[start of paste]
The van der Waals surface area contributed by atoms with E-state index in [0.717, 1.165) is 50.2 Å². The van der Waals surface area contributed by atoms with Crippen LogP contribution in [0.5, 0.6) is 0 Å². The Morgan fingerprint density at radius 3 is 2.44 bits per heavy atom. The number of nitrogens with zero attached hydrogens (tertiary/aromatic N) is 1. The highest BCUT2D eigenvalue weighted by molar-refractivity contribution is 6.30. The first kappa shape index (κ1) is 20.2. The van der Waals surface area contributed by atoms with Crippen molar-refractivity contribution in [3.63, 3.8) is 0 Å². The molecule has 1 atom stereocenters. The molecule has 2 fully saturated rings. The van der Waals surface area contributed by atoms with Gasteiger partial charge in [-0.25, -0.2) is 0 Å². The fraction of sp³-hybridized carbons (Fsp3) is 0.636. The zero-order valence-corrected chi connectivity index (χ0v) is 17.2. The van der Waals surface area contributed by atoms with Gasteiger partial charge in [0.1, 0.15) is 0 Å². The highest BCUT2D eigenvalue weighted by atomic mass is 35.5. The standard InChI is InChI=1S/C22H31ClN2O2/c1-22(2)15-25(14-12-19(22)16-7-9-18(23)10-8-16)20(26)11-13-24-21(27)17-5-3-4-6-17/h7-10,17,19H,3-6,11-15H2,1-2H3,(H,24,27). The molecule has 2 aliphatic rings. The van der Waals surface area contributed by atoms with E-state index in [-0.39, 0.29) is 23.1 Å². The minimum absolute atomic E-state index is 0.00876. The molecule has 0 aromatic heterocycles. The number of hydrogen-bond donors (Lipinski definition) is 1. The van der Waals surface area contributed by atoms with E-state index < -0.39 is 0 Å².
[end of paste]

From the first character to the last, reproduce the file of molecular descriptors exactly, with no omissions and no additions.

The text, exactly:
The van der Waals surface area contributed by atoms with E-state index in [0.717, 1.165) is 50.2 Å². The van der Waals surface area contributed by atoms with Crippen LogP contribution in [0.5, 0.6) is 0 Å². The Morgan fingerprint density at radius 3 is 2.44 bits per heavy atom. The number of nitrogens with zero attached hydrogens (tertiary/aromatic N) is 1. The highest BCUT2D eigenvalue weighted by molar-refractivity contribution is 6.30. The first kappa shape index (κ1) is 20.2. The van der Waals surface area contributed by atoms with Crippen molar-refractivity contribution in [3.63, 3.8) is 0 Å². The molecule has 1 atom stereocenters. The molecule has 2 fully saturated rings. The van der Waals surface area contributed by atoms with Gasteiger partial charge in [-0.25, -0.2) is 0 Å². The fraction of sp³-hybridized carbons (Fsp3) is 0.636. The zero-order valence-corrected chi connectivity index (χ0v) is 17.2. The van der Waals surface area contributed by atoms with Gasteiger partial charge in [0.1, 0.15) is 0 Å². The highest BCUT2D eigenvalue weighted by atomic mass is 35.5. The standard InChI is InChI=1S/C22H31ClN2O2/c1-22(2)15-25(14-12-19(22)16-7-9-18(23)10-8-16)20(26)11-13-24-21(27)17-5-3-4-6-17/h7-10,17,19H,3-6,11-15H2,1-2H3,(H,24,27). The molecule has 2 aliphatic rings. The van der Waals surface area contributed by atoms with E-state index in [-0.39, 0.29) is 23.1 Å². The minimum absolute atomic E-state index is 0.00876. The molecule has 0 aromatic heterocycles. The number of hydrogen-bond donors (Lipinski definition) is 1. The van der Waals surface area contributed by atoms with E-state index < -0.39 is 0 Å².